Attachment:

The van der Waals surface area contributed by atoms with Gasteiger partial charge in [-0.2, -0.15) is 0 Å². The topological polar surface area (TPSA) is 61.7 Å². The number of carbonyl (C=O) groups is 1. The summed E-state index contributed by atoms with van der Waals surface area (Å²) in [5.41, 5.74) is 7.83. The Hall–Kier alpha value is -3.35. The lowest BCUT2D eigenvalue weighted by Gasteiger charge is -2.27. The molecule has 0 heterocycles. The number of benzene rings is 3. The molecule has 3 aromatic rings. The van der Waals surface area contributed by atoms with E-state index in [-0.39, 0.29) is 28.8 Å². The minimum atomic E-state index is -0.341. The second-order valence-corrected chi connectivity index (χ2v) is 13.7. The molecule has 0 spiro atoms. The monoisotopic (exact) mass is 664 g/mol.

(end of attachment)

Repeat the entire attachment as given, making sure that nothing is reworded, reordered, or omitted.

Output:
The van der Waals surface area contributed by atoms with Gasteiger partial charge in [-0.2, -0.15) is 0 Å². The topological polar surface area (TPSA) is 61.7 Å². The number of carbonyl (C=O) groups is 1. The summed E-state index contributed by atoms with van der Waals surface area (Å²) in [5.41, 5.74) is 7.83. The Hall–Kier alpha value is -3.35. The lowest BCUT2D eigenvalue weighted by Gasteiger charge is -2.27. The molecule has 0 heterocycles. The number of benzene rings is 3. The molecule has 3 aromatic rings. The van der Waals surface area contributed by atoms with E-state index in [-0.39, 0.29) is 28.8 Å². The minimum atomic E-state index is -0.341. The second-order valence-corrected chi connectivity index (χ2v) is 13.7. The molecule has 0 spiro atoms. The monoisotopic (exact) mass is 664 g/mol.